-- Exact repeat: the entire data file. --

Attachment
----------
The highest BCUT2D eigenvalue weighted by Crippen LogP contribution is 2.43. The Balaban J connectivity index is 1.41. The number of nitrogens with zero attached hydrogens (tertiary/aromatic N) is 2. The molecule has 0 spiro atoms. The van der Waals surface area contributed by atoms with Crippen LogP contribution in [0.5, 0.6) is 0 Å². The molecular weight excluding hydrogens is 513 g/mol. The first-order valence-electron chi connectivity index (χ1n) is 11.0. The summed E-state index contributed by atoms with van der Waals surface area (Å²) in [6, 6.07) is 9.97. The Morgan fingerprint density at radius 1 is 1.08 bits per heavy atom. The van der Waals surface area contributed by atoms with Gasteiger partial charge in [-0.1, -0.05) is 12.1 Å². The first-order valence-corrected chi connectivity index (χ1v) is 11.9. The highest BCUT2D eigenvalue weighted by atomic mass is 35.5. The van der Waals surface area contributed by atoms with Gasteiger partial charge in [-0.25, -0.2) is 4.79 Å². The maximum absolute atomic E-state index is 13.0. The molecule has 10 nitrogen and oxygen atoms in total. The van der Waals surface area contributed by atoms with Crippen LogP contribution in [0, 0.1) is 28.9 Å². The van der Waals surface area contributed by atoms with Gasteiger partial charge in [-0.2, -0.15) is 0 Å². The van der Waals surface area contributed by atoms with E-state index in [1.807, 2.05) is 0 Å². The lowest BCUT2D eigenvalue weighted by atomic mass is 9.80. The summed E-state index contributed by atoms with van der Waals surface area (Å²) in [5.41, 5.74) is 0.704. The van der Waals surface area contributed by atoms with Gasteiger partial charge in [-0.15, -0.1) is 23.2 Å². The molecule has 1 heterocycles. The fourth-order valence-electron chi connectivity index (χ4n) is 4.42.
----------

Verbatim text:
The highest BCUT2D eigenvalue weighted by Crippen LogP contribution is 2.43. The Balaban J connectivity index is 1.41. The number of nitrogens with zero attached hydrogens (tertiary/aromatic N) is 2. The molecule has 0 spiro atoms. The van der Waals surface area contributed by atoms with Crippen LogP contribution in [0.5, 0.6) is 0 Å². The molecular weight excluding hydrogens is 513 g/mol. The first-order valence-electron chi connectivity index (χ1n) is 11.0. The summed E-state index contributed by atoms with van der Waals surface area (Å²) in [6, 6.07) is 9.97. The Morgan fingerprint density at radius 1 is 1.08 bits per heavy atom. The van der Waals surface area contributed by atoms with Gasteiger partial charge in [-0.1, -0.05) is 12.1 Å². The first-order valence-corrected chi connectivity index (χ1v) is 11.9. The highest BCUT2D eigenvalue weighted by atomic mass is 35.5. The van der Waals surface area contributed by atoms with Gasteiger partial charge in [-0.25, -0.2) is 4.79 Å². The maximum absolute atomic E-state index is 13.0. The molecule has 10 nitrogen and oxygen atoms in total. The van der Waals surface area contributed by atoms with Crippen LogP contribution in [0, 0.1) is 28.9 Å². The van der Waals surface area contributed by atoms with Gasteiger partial charge in [-0.2, -0.15) is 0 Å². The van der Waals surface area contributed by atoms with E-state index in [1.807, 2.05) is 0 Å². The lowest BCUT2D eigenvalue weighted by atomic mass is 9.80. The summed E-state index contributed by atoms with van der Waals surface area (Å²) in [5.41, 5.74) is 0.704. The van der Waals surface area contributed by atoms with Gasteiger partial charge in [-0.15, -0.1) is 23.2 Å². The molecule has 1 heterocycles. The fourth-order valence-electron chi connectivity index (χ4n) is 4.42.